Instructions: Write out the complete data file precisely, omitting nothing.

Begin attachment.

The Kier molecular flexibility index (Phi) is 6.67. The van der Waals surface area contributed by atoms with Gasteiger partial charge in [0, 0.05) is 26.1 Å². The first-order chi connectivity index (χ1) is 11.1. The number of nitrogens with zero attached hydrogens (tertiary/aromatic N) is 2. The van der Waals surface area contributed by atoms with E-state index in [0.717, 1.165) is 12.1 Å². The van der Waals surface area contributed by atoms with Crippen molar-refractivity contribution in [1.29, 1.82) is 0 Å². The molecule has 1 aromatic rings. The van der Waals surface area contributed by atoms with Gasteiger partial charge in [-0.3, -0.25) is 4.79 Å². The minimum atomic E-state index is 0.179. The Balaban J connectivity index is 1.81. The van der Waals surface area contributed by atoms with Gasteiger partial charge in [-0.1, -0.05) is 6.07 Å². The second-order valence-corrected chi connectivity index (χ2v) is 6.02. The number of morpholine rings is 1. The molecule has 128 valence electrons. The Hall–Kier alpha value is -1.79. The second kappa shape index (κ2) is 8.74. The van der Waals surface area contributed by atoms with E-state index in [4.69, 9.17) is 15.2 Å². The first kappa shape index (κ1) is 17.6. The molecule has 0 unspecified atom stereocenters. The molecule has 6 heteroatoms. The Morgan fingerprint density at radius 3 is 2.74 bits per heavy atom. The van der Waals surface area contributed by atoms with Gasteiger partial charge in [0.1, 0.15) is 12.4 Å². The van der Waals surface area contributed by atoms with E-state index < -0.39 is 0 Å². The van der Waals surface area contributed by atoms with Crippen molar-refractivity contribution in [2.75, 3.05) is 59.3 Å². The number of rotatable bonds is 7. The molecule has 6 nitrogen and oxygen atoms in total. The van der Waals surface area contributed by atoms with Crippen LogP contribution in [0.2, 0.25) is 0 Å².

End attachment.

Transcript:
The Kier molecular flexibility index (Phi) is 6.67. The van der Waals surface area contributed by atoms with Gasteiger partial charge in [0, 0.05) is 26.1 Å². The first-order chi connectivity index (χ1) is 11.1. The number of nitrogens with zero attached hydrogens (tertiary/aromatic N) is 2. The van der Waals surface area contributed by atoms with E-state index in [0.717, 1.165) is 12.1 Å². The van der Waals surface area contributed by atoms with Crippen molar-refractivity contribution in [1.29, 1.82) is 0 Å². The molecule has 1 aromatic rings. The van der Waals surface area contributed by atoms with Gasteiger partial charge in [-0.3, -0.25) is 4.79 Å². The minimum atomic E-state index is 0.179. The Balaban J connectivity index is 1.81. The van der Waals surface area contributed by atoms with Gasteiger partial charge in [-0.1, -0.05) is 6.07 Å². The second-order valence-corrected chi connectivity index (χ2v) is 6.02. The number of morpholine rings is 1. The molecule has 128 valence electrons. The Hall–Kier alpha value is -1.79. The second kappa shape index (κ2) is 8.74. The van der Waals surface area contributed by atoms with E-state index in [4.69, 9.17) is 15.2 Å². The first kappa shape index (κ1) is 17.6. The molecule has 0 unspecified atom stereocenters. The molecule has 6 heteroatoms. The Morgan fingerprint density at radius 3 is 2.74 bits per heavy atom. The van der Waals surface area contributed by atoms with Gasteiger partial charge in [0.1, 0.15) is 12.4 Å². The van der Waals surface area contributed by atoms with E-state index < -0.39 is 0 Å². The van der Waals surface area contributed by atoms with Crippen molar-refractivity contribution in [2.75, 3.05) is 59.3 Å². The number of rotatable bonds is 7. The molecule has 6 nitrogen and oxygen atoms in total. The van der Waals surface area contributed by atoms with Crippen LogP contribution in [0.2, 0.25) is 0 Å².